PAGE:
I think this says it all: I thought this confronting tale of life in a Mumbai slum in the early 2000s was fiction (such was the “unrealness” of it) until I got to the end and read the epilogue where the The New Yorker poverty correspondent Katherine Boo explains that every single detail is true. And that she spent four years living in the slums to get the full, graphic, stranger-than-fiction story.
Background: Two friends had mentioned Boo’s book. Then I saw it in the library at the India clinic, shoved down the back. I have a three strikes rule. So I had to give it a crack. The upshot being that it’s now One of My Favourite Books Ever.
The gist: Boo follows a collection of slum characters as they navigate their daily human-ness in slummy filth, throwing up inevitable observations on capitalism, consumerism, corruption and character. The reader is forced to confront their own grubby lives. And their narrow take on poverty.
The best bits: The tale in itself is gripping (made more so by the fact it’s true), but the prose is what got me in. Try this for exhilaratingly big-brained size:
“In the West, and among some in the Indian elite, this word, corruption, had purely negative connotations; it was seen as blocking India’s modern, global ambitions. But for the poor of a country where corruption thieved a great deal of opportunity, corruption was one of the genuine opportunities that remained.”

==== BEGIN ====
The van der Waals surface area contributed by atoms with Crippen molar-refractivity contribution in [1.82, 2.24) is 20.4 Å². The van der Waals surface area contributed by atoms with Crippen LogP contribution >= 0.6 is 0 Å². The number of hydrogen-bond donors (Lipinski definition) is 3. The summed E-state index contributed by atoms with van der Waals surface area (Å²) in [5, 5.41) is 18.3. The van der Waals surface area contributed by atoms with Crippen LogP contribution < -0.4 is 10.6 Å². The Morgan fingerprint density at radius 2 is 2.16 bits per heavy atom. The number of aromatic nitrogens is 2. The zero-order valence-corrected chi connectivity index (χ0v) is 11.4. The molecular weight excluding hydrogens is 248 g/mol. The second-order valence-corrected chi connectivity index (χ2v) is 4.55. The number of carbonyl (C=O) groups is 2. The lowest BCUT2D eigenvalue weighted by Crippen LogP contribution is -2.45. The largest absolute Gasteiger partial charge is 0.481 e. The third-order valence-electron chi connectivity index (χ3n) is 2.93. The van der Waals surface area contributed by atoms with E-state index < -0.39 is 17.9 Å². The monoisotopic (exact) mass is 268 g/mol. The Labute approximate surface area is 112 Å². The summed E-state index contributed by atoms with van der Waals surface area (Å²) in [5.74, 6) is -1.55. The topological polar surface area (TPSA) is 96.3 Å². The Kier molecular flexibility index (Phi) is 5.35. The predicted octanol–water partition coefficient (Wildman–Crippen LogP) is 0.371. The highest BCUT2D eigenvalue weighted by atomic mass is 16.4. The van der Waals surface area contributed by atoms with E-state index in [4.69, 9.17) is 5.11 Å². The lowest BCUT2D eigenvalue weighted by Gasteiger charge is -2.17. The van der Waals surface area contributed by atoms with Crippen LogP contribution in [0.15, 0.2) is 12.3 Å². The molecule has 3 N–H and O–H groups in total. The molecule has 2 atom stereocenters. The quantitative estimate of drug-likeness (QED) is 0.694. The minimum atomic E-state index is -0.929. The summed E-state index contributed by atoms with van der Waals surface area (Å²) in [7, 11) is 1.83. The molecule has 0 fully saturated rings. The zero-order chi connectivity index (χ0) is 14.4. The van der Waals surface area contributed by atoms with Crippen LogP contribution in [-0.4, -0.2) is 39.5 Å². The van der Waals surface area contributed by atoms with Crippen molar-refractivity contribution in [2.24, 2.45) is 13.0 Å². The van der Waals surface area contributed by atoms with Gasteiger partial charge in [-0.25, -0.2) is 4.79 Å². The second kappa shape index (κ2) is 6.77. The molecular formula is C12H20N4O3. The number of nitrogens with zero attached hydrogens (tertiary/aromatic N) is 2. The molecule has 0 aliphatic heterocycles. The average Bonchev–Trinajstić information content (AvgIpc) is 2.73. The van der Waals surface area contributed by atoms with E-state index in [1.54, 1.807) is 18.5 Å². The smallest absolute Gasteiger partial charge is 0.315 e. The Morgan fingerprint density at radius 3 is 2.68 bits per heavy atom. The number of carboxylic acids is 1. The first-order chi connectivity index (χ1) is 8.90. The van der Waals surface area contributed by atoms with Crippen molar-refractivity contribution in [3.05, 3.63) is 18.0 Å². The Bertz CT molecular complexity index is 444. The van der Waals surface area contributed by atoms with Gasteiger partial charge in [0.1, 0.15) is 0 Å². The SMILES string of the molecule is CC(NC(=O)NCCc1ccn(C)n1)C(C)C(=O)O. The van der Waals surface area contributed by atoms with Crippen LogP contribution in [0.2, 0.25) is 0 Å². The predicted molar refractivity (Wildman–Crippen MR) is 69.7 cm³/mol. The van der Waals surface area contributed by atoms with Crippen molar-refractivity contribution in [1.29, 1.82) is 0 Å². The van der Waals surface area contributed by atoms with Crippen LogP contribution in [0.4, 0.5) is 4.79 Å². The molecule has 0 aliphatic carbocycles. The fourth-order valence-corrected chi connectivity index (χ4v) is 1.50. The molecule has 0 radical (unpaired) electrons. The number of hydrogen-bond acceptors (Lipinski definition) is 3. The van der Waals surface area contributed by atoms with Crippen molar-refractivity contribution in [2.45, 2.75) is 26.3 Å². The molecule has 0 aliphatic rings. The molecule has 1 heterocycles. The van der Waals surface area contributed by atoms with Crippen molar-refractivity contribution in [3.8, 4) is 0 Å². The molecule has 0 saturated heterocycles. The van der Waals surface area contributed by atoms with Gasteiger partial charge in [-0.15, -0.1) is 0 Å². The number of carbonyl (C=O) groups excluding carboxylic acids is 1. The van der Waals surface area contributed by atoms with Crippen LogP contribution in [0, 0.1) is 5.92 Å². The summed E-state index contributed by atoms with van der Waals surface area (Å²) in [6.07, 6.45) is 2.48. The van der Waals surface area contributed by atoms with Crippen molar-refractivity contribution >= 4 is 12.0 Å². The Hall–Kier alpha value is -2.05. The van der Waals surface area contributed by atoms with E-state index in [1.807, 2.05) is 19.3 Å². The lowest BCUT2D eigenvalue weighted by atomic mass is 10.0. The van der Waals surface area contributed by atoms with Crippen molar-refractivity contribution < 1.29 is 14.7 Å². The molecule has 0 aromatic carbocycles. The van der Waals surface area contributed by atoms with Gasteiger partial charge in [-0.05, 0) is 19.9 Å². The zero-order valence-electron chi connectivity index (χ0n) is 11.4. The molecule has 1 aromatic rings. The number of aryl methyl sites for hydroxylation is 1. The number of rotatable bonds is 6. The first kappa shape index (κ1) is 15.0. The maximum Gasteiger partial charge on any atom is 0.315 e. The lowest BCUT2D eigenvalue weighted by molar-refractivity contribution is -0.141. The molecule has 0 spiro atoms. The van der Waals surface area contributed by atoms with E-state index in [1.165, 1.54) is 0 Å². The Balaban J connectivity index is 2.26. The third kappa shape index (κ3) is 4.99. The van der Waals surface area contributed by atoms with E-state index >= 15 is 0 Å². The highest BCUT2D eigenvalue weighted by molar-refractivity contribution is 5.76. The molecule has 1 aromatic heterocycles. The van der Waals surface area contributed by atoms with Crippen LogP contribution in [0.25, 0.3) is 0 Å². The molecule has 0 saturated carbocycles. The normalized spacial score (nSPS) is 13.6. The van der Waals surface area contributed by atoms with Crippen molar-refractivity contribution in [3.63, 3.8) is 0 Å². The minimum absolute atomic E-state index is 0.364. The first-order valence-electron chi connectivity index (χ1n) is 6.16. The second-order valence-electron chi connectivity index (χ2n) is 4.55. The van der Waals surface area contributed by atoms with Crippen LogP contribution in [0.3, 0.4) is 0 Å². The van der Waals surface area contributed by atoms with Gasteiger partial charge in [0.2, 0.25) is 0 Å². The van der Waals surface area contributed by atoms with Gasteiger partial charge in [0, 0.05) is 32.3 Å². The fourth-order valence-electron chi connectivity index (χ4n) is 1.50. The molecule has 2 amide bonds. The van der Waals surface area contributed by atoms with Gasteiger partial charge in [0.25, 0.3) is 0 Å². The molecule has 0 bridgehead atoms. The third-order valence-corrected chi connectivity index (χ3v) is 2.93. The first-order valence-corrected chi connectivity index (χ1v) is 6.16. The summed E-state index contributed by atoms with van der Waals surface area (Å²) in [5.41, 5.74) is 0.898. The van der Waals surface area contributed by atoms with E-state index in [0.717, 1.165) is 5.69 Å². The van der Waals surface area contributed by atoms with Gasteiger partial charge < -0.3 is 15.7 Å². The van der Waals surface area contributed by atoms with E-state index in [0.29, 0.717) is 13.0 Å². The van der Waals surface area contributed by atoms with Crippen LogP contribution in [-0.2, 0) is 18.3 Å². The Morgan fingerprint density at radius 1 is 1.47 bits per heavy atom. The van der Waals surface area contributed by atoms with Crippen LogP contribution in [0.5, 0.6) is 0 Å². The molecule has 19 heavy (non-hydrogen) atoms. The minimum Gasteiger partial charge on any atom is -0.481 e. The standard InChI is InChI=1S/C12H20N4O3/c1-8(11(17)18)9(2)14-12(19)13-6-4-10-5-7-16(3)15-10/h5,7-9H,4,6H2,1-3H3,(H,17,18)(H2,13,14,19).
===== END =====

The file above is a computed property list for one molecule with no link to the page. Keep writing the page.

And Boo’s author’s note at the end, which, frankly, left me fired up to risk failure:
“I wanted to read the book that would begin to answer some of my questions, because I felt I couldn’t write it… I also doubted my ability to handle monsoon and slum conditions after years of lousy health. I made the decision to try in the course of an absurdly long night at home alone in Washington, D.C. Tripping over an unabridged dictionary, I found myself on the floor with a punctured lung and three broken ribs in a spreading pool of Diet Dr Pepper, unable to slither to a phone. In the hours that passed, I arrived at a certain clarity. Having proved myself ill-suited to safe cohabitation with an unabridged dictionary, I had little to lose by pursuing my interests in another quarter, a place beyond my so-called expertise, where the risk of failure would be great but the interactions somewhat more meaningful.”
I won’t say much more. Other than to say it’s a big read for anyone wanting to have a better, kinder opinion of where we’re all heading. PS I didn’t say it was pretty.
Read it? Liked it? Want to share another important big read with us?